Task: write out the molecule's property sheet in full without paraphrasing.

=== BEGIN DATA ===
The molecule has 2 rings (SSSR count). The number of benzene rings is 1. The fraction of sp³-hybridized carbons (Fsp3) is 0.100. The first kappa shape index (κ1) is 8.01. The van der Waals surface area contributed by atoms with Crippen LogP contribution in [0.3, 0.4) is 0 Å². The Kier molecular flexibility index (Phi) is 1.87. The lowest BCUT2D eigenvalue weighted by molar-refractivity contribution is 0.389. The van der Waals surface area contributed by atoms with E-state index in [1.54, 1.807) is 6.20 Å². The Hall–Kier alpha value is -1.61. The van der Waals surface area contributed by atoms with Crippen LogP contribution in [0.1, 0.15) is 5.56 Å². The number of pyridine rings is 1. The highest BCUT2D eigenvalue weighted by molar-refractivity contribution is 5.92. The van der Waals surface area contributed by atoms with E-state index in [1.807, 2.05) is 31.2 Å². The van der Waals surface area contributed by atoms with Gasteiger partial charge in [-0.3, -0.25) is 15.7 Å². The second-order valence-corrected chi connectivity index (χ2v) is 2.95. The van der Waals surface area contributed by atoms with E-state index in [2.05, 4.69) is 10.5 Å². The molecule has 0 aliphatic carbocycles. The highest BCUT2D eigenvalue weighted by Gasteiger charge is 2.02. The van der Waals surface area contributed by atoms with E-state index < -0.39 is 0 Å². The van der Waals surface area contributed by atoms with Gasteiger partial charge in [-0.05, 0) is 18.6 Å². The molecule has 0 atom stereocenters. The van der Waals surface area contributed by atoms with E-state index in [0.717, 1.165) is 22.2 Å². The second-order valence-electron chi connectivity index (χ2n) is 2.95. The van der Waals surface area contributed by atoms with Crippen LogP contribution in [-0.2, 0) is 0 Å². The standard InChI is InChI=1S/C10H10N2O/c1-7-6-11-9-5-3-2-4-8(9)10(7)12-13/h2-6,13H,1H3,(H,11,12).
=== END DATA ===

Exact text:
The molecule has 2 rings (SSSR count). The number of benzene rings is 1. The fraction of sp³-hybridized carbons (Fsp3) is 0.100. The first kappa shape index (κ1) is 8.01. The van der Waals surface area contributed by atoms with Crippen LogP contribution in [0.3, 0.4) is 0 Å². The Kier molecular flexibility index (Phi) is 1.87. The lowest BCUT2D eigenvalue weighted by molar-refractivity contribution is 0.389. The van der Waals surface area contributed by atoms with E-state index in [1.54, 1.807) is 6.20 Å². The Hall–Kier alpha value is -1.61. The van der Waals surface area contributed by atoms with Crippen LogP contribution in [0.1, 0.15) is 5.56 Å². The number of pyridine rings is 1. The highest BCUT2D eigenvalue weighted by molar-refractivity contribution is 5.92. The van der Waals surface area contributed by atoms with E-state index in [1.807, 2.05) is 31.2 Å². The van der Waals surface area contributed by atoms with Gasteiger partial charge in [-0.3, -0.25) is 15.7 Å². The second-order valence-corrected chi connectivity index (χ2v) is 2.95. The van der Waals surface area contributed by atoms with E-state index in [2.05, 4.69) is 10.5 Å². The molecule has 0 aliphatic carbocycles. The highest BCUT2D eigenvalue weighted by Gasteiger charge is 2.02. The van der Waals surface area contributed by atoms with E-state index < -0.39 is 0 Å². The van der Waals surface area contributed by atoms with Gasteiger partial charge in [-0.05, 0) is 18.6 Å². The molecule has 0 atom stereocenters. The van der Waals surface area contributed by atoms with E-state index in [0.717, 1.165) is 22.2 Å². The second-order valence-electron chi connectivity index (χ2n) is 2.95. The van der Waals surface area contributed by atoms with Crippen LogP contribution in [-0.2, 0) is 0 Å². The standard InChI is InChI=1S/C10H10N2O/c1-7-6-11-9-5-3-2-4-8(9)10(7)12-13/h2-6,13H,1H3,(H,11,12).